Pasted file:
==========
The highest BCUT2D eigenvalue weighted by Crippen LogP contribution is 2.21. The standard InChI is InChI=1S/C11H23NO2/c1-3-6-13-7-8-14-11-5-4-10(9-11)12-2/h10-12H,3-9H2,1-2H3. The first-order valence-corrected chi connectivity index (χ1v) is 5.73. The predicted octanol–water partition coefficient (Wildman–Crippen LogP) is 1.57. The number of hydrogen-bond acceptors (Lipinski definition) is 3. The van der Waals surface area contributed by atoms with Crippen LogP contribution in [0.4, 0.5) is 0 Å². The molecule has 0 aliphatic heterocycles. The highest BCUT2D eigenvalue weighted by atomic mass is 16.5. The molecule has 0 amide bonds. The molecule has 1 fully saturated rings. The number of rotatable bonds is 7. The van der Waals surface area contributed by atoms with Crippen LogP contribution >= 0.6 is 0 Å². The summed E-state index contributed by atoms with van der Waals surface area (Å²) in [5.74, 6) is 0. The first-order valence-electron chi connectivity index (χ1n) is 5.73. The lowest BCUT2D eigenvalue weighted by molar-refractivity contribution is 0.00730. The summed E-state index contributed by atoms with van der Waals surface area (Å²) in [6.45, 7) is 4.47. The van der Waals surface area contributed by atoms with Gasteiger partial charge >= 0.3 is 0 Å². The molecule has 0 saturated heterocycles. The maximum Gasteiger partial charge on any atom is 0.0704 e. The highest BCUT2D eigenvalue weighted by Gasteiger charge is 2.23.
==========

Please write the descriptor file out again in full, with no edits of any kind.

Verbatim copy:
The highest BCUT2D eigenvalue weighted by Crippen LogP contribution is 2.21. The standard InChI is InChI=1S/C11H23NO2/c1-3-6-13-7-8-14-11-5-4-10(9-11)12-2/h10-12H,3-9H2,1-2H3. The first-order valence-corrected chi connectivity index (χ1v) is 5.73. The predicted octanol–water partition coefficient (Wildman–Crippen LogP) is 1.57. The number of hydrogen-bond acceptors (Lipinski definition) is 3. The van der Waals surface area contributed by atoms with Crippen LogP contribution in [0.4, 0.5) is 0 Å². The molecule has 0 aliphatic heterocycles. The highest BCUT2D eigenvalue weighted by atomic mass is 16.5. The molecule has 0 amide bonds. The molecule has 1 fully saturated rings. The number of rotatable bonds is 7. The van der Waals surface area contributed by atoms with Crippen LogP contribution >= 0.6 is 0 Å². The summed E-state index contributed by atoms with van der Waals surface area (Å²) in [5.74, 6) is 0. The first-order valence-electron chi connectivity index (χ1n) is 5.73. The lowest BCUT2D eigenvalue weighted by molar-refractivity contribution is 0.00730. The summed E-state index contributed by atoms with van der Waals surface area (Å²) in [6.45, 7) is 4.47. The van der Waals surface area contributed by atoms with Gasteiger partial charge >= 0.3 is 0 Å². The molecule has 0 saturated heterocycles. The maximum Gasteiger partial charge on any atom is 0.0704 e. The highest BCUT2D eigenvalue weighted by Gasteiger charge is 2.23.